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View Full Version : German Bond sales being impacted by Euro zone soverieign debt crises



Ray Frechette Jr
11-23-2011, 11:45 AM
http://news.yahoo.com/germany-france-clash-ecb-crisis-role-115310251.html

mizzenman
11-23-2011, 11:51 AM
Interesting.
The consequnces of this economical situation are hard to predict. China is not doing too well either. Looks like any country can get hit no matter how strong its economy.

Andrew Craig-Bennett
11-23-2011, 12:27 PM
Germany was trying to issue Euro denominated bonds with a 2% coupon.

That only makes sense for an investor if there is the possibility of a currency gain, which is something Germany is determined to avoid.

I'm not surprised their offer got left on the shelf - investors can buy Danish or Swedish or British bonds at a similar coupon with a currency upside, or Euro denominated bonds issued by Italy at 7%...

Tylerdurden
11-23-2011, 12:41 PM
Germany was trying to issue Euro denominated bonds with a 2% coupon.

That only makes sense for an investor if there is the possibility of a currency gain, which is something Germany is determined to avoid.

I'm not surprised their offer got left on the shelf - investors can buy Danish or Swedish or British bonds at a similar coupon with a currency upside, or Euro denominated bonds issued by Italy at 7%...

Yeah those sales are doing so well too.

There is just no way off the debt slavery train..... Unless your Iceland.

Tylerdurden
11-23-2011, 12:52 PM
Sarkozy: Europe's "Liquidity Run" Has Begun Because There Is An Unsolvable $30 Trillion Problem
http://www.zerohedge.com/news/sarkozy-europes-liquidity-run-has-begun-because-there-30-trillion-problem

Andrew Craig-Bennett
11-23-2011, 01:00 PM
Mark, does it strike you, as it does me, that the bankers collectively have done a wonderful job, over the past thirty years or so, in persuading people of two things:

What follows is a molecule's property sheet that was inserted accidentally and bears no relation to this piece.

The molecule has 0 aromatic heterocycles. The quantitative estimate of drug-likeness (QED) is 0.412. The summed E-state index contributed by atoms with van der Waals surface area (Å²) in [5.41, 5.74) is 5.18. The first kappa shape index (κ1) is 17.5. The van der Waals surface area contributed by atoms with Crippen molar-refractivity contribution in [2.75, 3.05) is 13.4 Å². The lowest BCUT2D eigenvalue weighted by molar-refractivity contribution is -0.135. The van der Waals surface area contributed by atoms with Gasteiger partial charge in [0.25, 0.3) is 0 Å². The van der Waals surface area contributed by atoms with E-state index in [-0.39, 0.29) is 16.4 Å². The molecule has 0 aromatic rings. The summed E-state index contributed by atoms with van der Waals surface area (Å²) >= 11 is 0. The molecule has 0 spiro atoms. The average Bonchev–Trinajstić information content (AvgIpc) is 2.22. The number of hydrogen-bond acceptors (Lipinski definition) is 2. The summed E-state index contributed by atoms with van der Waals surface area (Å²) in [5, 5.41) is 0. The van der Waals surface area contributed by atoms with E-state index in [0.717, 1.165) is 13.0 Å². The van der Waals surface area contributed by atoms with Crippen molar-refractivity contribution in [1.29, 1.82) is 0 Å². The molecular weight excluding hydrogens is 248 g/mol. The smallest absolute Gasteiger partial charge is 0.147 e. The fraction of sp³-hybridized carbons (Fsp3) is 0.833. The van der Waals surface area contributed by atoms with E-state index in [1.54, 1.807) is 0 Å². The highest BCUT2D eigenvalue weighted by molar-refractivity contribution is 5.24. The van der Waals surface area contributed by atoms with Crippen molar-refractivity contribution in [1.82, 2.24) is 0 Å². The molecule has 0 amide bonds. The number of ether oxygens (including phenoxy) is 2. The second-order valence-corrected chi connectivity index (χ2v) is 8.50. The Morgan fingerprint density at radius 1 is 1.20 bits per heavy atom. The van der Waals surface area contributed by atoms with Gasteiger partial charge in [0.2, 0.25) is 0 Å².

1. Debt is a better source of money for your business than equity.

2. Not repaying your debts is very very naughty.

I think that these two propositions have created an illusion about the nature of business which has done nobody any good.

Tylerdurden
11-23-2011, 01:03 PM
It's pretty simple to understand really. If a whackjob like David Icke can understand it everybody should be able to.


http://www.youtube.com/watch?v=JDfUPeJj0Wo&feature=related

purri
11-23-2011, 05:24 PM
^ On that note "Spooks" has been an excellent series! Worthwhile viewing if you US fellas can get it.

Waddie
11-23-2011, 05:30 PM
Mark, does it strike you, as it does me, that the bankers collectively have done a wonderful job, over the past thirty years or so, in persuading people of two things:

1. Debt is a better source of money for your business than equity.

2. Not repaying your debts is very very naughty.

I think that these two propositions have created an illusion about the nature of business which has done nobody any good.


ACB, corporate tax law in the US favors high debt. Dividends aren't tax deductible for a company but interest on debt is, so it pays to be highly leveraged. This in part explains the acquisition mania we've seen.

regards,
Waddie

Ray Frechette Jr
11-24-2011, 10:44 AM
Are we Whistling past the graveyard??

http://news.yahoo.com/fearful-european-bankers-see-little-thankful-140130116.html

Andrew Craig-Bennett
11-24-2011, 11:08 AM
To be honest, I don't know.

Gerarddm
11-24-2011, 11:43 AM
...and on a smaller scale, Fitch just downrated Portugal's credit to junk status.

All these snowflakes are adding up to a blizzard. Have you all snow shovels and anoraks?